Can you shoot on public land in Nebraska?
Fires are allowed only in fireplaces, grills or fire rings, where provided by Game and Parks (propane/gas stoves and charcoal grills allowed). Target shooting is allowed on most areas, unless otherwise prohibited.
The Nebraska Game and Parks Commission is working to develop other target shooting opportunities in a more safe and controlled environment. Target shooting is permitted on WMAs unless restricted or prohibited by posted signs or by special area regulations.
In Nebraska, 97% of the total land acreage is privately owned, but the state's array of public lands offers a variety of hunting opportunities. And there is more good news. There are more than 375,000 acres of private land enrolled in the Open Fields and Waters program statewide.
There are over 1.2 million acres of publicly accessible lands in Nebraska including state, federal, and conservation partner lands as well as privately-owned lands enrolled in the Open Fields and Waters (OFW) program.
(1) It shall be unlawful to shoot at any wildlife from any highway or roadway, which includes that area of land from the center of the traveled surface to the right-of-way on either side.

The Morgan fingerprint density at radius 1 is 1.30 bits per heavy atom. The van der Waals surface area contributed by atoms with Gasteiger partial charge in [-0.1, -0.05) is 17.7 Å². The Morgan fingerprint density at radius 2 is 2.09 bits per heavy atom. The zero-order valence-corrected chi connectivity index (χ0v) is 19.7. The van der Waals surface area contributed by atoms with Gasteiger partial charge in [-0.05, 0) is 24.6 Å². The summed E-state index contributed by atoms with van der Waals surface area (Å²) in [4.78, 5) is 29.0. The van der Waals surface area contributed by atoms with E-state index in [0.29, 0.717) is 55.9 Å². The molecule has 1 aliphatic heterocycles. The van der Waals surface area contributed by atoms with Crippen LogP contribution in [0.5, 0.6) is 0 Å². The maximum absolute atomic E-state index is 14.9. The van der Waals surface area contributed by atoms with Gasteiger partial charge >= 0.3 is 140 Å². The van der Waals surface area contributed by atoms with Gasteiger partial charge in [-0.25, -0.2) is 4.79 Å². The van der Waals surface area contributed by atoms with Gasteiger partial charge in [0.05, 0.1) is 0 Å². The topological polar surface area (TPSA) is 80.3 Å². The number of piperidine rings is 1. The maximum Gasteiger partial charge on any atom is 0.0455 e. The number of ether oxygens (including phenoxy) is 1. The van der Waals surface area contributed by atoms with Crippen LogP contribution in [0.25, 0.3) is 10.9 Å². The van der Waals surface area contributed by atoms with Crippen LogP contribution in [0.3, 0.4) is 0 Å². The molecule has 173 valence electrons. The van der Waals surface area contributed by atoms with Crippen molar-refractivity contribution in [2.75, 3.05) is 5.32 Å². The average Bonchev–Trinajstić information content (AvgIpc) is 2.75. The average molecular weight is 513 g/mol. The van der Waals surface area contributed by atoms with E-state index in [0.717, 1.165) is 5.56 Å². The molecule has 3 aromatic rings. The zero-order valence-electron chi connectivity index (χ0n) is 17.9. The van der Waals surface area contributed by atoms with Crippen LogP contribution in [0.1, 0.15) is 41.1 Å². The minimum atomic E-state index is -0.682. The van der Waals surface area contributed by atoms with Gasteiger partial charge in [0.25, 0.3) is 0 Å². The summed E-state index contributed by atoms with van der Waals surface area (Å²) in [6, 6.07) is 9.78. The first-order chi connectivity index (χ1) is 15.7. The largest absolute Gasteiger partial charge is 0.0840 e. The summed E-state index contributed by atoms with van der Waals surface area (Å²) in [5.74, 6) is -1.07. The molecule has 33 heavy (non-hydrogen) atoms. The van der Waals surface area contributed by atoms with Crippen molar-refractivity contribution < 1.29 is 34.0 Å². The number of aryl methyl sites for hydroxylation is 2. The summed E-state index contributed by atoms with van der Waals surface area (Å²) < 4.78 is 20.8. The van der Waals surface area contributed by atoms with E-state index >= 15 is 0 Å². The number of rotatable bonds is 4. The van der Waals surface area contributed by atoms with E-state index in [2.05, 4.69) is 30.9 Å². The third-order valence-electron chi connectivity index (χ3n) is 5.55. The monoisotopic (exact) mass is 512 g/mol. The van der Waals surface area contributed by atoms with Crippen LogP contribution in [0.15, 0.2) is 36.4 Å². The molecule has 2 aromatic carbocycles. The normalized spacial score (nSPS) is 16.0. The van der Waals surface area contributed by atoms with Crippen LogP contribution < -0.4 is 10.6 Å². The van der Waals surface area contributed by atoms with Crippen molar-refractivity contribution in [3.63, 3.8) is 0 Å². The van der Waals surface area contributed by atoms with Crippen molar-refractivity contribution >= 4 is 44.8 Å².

In a nod to the phrase “a man's home is his castle,” the castle doctrine provides that a person has no duty to retreat in his or her home and may use reasonable force, including deadly force, to defend his or her property, person, or another.
018.01B Camping is permitted on State Wildlife Management Areas, except where restricted by posting with appropriate signs, or where restricted by special area regulations.
Unless specifically prohibited, public lands managed by the BLM are open to hunting. Always check with your local BLM office in the region you plan to visit to inquire about closures, restrictions and safety tips before you plan your trip.
Species allowed to be hunted at parks may include: deer, waterfowl, turkey, dove, rabbit, squirrel, pheasant, quail, and other upland game. Special regulations apply and hunting access permits are often required. Trapping is authorized by special permit and only when depredation is occurring.
Head west to the Pine Ridge complex, where you can hunt Merriam's in the Nebraska National Forest and numerous Wildlife Management Areas. Elsewhere in Nebraska, look to the river bottoms. Those waterways and the associated “breaks” habitat, where forest and prairie intertwine, are where the turkeys live.
Can you shoot guns in Hungryland?
18. Fires are prohibited except at designated campsites. 19.
(a) Possession of guns or firearms is allowed on wildlife management areas pursuant to the provisions of Florida Statutes, unless as otherwise prohibited under the legal authority of the landowner, lead managing agency, military installation commander, or pursuant to federal law.